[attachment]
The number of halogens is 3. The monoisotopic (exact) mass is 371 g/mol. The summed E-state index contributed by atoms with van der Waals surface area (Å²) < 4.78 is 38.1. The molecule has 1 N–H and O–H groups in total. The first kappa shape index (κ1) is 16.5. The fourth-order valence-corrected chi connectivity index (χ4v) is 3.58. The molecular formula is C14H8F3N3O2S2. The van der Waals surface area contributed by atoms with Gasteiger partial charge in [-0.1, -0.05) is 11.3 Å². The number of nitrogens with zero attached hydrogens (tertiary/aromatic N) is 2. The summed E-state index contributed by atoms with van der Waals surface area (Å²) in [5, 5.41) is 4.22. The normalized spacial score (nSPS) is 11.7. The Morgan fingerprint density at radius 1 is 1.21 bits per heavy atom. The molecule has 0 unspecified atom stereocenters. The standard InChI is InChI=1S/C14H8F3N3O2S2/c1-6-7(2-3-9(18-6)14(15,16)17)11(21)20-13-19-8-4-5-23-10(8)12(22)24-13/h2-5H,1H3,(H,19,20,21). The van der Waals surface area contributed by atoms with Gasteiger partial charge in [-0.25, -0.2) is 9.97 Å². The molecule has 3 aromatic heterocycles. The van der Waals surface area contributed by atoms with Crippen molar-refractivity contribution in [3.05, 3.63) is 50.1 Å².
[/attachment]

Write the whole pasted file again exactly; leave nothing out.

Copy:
The number of halogens is 3. The monoisotopic (exact) mass is 371 g/mol. The summed E-state index contributed by atoms with van der Waals surface area (Å²) < 4.78 is 38.1. The molecule has 1 N–H and O–H groups in total. The first kappa shape index (κ1) is 16.5. The fourth-order valence-corrected chi connectivity index (χ4v) is 3.58. The molecular formula is C14H8F3N3O2S2. The van der Waals surface area contributed by atoms with Gasteiger partial charge in [-0.1, -0.05) is 11.3 Å². The number of nitrogens with zero attached hydrogens (tertiary/aromatic N) is 2. The summed E-state index contributed by atoms with van der Waals surface area (Å²) in [5, 5.41) is 4.22. The normalized spacial score (nSPS) is 11.7. The Morgan fingerprint density at radius 1 is 1.21 bits per heavy atom. The molecule has 0 unspecified atom stereocenters. The standard InChI is InChI=1S/C14H8F3N3O2S2/c1-6-7(2-3-9(18-6)14(15,16)17)11(21)20-13-19-8-4-5-23-10(8)12(22)24-13/h2-5H,1H3,(H,19,20,21). The van der Waals surface area contributed by atoms with Gasteiger partial charge in [-0.25, -0.2) is 9.97 Å². The molecule has 3 aromatic heterocycles. The van der Waals surface area contributed by atoms with Crippen molar-refractivity contribution in [3.05, 3.63) is 50.1 Å².